I mean to follow up your suggestion about review copies in your preferred mode: but probably just one title at a time, if more than a single title at all. Your fully worked out ideas could for all I know be as deserving as Amartya Sen’s were (and remain) of a Nobel Prize in Philosophy but I’m unlikely to read the whole library unless the first item excites enough interest. Even Kant and Hume, knowing the cultural level of their groundling general audiences, each condescended to write a nutshell, and Hume would probably have remained largely unrecognised beyond tiny elite circles had he not had the marketing savvy to compress and summarise his big, bold, radical ideas into a congenially concise form.

      Accordingly and even so, my expectation that you provide a concise definition of metaphysics – a crucial object of your rooted hostility – is less facile in the sense of not showing enough effort than your dismissal of my initial probing questions as springing from an insufficient grasp of the detail of your theory is so in the sense of its being too easy and glib a way with ostensibly justified preliminary criticism. All I know so far is that for you metaphysics is that with which you believe it is unhelpful to engage.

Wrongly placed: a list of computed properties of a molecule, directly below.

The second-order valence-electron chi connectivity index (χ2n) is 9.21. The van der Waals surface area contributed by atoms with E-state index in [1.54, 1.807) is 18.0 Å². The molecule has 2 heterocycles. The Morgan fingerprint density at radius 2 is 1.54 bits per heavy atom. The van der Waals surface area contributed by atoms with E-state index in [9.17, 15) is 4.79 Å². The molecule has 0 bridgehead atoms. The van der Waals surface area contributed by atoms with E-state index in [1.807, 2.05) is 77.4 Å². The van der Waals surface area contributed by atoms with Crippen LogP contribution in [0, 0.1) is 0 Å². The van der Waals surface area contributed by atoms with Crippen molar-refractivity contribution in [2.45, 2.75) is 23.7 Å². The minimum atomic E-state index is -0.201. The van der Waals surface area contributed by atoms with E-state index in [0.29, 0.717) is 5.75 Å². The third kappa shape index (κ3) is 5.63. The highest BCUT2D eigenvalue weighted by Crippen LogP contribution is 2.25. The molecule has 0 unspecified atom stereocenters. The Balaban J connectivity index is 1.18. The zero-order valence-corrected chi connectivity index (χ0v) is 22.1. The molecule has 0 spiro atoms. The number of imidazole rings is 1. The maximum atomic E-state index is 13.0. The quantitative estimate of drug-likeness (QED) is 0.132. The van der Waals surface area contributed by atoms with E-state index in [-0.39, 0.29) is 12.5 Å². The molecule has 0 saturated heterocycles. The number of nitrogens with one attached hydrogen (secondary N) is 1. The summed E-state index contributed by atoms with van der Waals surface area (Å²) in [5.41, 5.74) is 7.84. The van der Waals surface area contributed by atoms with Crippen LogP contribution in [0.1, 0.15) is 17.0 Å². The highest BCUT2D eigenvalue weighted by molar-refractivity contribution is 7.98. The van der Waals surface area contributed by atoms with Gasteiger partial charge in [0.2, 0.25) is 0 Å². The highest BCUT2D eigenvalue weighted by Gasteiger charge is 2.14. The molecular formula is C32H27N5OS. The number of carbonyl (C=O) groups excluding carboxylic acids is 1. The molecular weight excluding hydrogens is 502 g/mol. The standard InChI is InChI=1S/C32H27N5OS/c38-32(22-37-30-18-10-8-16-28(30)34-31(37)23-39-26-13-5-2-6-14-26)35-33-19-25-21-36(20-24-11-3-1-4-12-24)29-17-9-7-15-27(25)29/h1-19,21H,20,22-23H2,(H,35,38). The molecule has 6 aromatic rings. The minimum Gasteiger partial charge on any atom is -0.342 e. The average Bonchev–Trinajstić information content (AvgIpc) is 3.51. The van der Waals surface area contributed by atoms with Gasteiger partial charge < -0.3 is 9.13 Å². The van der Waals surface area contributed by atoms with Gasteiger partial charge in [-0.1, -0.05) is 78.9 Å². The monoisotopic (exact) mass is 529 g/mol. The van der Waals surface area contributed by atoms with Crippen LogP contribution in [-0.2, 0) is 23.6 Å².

It is quite untrue to say that I have asked you to explain the whole of your theory, from the top, for my exclusive benefit. The tendency to attribute to a critic an unreasonable demand which they truly have never made is indicative of an unwillingness to adhere to essential axioms of truth in debate. It is to set up a characterisation which is easier to knock down than the actual challenge would be. At best it is a gross exaggeration. What I did and still do seek is your, preferably tolerably concise, definition of metaphysics.

      Since you consider that metaphysics is something with which it is unhelpful to engage and consider its boundaries clear, you must be able to define it. Your reluctance to do so is therefore remarkable, the more so in the promoter of a theory labelled as a philosophy, which is thus one set within a tradition of open intellectual inquiry.

      May you flourish!


      Posted by Ian-Ray-Todd | February 16, 2015, 5:15 am
  3. Hi Ian, There is a reasonably brief account of metaphysics on this page: http://www.middlewaysociety.org/middle-way/about-metaphysics/ , which also has links to other relevant pages.

    I am not approaching metaphysics as merely basic statements or assumptions. These may or may not be dogmatic. Instead I understand metaphysics and its effects in primarily psychological terms that intersect with Pyrrhonian scepticism. If you find the use of the term ‘metaphysics’ for this distracting, then try substituting ‘dogma’ or ‘absolutisation’, which seem to fit better for some people.

    Given that my account of the Middle Way is fallible, I think you are mistaken in seeing a commitment to it as a commitment to my version of it. I do not have a monopoly on the Middle Way any more than Newton has a monopoly on gravity – and nor does he Buddhist tradition. Rather a commitment to the Middle Way is a question of recognising the importance of uncertainty, coming to terms with our embodied limitations and being willing to explore its implications both practically and intellectually. For many people that’s at least partly an intuitive process (i.e. one that draws on wider experience processed unconsciously).

    Posted by Robert M Ellis | February 16, 2015, 10:49 am